Bridge Weigh in Motion (BWIM) systems are based on a simple observation: when a heavy goods vehicle crosses a bridge, the bridge deforms by a small but measurable amount. By measuring this deformation iBWIM can measure the vehicles speed, weight and how its load is distributed over the vehicle's axles.
iBWIM systems can be used to gather both engineering and business intelligence.
By measuring the loading of the bridge, iBWIM data can be used to predict the residual lifetime of the bridge.
By identifying daily and weekly patterns in traffic, maintenance can be scheduled for minimum disruption.
By measuring goods traffic across the bridge we can assess the bridge's economic value.
iBWIM has a lightweight embedded system on-site that transmits measurements to a remote server. The on-site system can be self-powered and only needs mobile network coverage.
Data is reported back to a central server for analysis, archiving and presentation. Reports can be compiled periodically and data can be presented in near real-time on our online user interface.
Unlike conventional Weigh in Motion systems, iBWIM is installed on the underside of the bridge—there is no need for traffic works and no disruption to traffic. This means that iBWIM can be deployed on even the busiest and most critical bridges, with no risk and no adverse economic impact.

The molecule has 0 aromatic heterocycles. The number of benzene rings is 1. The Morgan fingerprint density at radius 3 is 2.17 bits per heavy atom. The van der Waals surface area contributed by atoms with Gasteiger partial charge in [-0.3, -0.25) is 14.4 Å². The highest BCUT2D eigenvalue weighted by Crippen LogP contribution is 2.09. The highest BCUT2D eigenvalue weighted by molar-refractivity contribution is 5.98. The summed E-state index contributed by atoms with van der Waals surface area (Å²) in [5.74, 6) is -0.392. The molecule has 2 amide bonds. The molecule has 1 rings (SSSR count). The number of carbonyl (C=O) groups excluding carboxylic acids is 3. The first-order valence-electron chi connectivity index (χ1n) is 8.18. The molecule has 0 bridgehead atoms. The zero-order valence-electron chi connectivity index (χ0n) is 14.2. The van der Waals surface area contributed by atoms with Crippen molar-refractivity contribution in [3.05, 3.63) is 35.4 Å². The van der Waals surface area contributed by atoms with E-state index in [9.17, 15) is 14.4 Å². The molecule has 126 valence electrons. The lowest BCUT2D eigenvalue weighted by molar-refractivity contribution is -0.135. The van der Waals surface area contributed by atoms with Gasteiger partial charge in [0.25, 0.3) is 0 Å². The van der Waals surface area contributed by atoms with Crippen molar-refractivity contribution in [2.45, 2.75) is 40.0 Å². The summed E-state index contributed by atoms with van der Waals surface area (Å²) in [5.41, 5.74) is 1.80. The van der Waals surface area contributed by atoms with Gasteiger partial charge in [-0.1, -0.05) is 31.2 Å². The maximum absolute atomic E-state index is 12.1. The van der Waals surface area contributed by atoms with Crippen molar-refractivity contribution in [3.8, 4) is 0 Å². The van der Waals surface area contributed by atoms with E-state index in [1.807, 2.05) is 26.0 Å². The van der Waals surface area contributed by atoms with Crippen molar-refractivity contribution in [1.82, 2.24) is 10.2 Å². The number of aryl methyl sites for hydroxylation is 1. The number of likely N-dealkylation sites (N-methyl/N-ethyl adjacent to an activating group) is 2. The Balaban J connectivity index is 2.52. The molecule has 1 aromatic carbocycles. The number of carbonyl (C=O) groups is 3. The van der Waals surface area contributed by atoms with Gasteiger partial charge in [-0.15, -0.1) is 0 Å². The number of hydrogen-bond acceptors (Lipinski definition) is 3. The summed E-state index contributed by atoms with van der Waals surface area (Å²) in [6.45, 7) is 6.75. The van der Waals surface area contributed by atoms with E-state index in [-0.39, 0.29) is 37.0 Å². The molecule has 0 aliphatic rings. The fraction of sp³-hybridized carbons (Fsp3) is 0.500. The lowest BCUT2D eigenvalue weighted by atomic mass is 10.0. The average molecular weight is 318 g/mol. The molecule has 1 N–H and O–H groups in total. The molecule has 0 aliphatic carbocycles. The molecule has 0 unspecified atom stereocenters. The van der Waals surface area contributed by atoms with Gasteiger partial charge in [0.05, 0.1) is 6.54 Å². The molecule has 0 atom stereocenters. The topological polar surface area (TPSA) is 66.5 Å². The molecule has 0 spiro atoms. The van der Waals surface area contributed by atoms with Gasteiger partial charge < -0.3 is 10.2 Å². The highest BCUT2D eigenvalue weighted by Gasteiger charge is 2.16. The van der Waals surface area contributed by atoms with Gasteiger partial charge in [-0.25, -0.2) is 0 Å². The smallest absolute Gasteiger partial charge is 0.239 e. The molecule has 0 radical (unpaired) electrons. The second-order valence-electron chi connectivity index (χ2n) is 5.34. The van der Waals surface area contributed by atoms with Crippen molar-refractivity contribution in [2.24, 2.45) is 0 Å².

Not all bridges are the same: in some we get high quality, well resolved signals; in others axle peaks merge and the signal is affected by harmonics. With high quality signal processing we can extend the range of bridges to which BWIM can be applied.
iBWIM uses fast, high bit resolution sampling of bridge deformation. Together with complementary measurements such as laser axle detection, iBWIM can resolve the contribution of individual axles, even on long bridges.
With a wide choice of sensors, output, power, communications and software options—iBWIM can be tailored to perform the tasks you need on your bridge.
For instance, with our solar and GSM modules, iBWIM can be deployed to remote sites that have little infrastructure support. Visual displays give drivers feedback about vehicle loading, and can direct vehicles of interest to laybys for inspection. CCTV with automatic license plate recognition allow overloaded vehicles to be tracked and open new possibilities for tolling heavy goods traffic.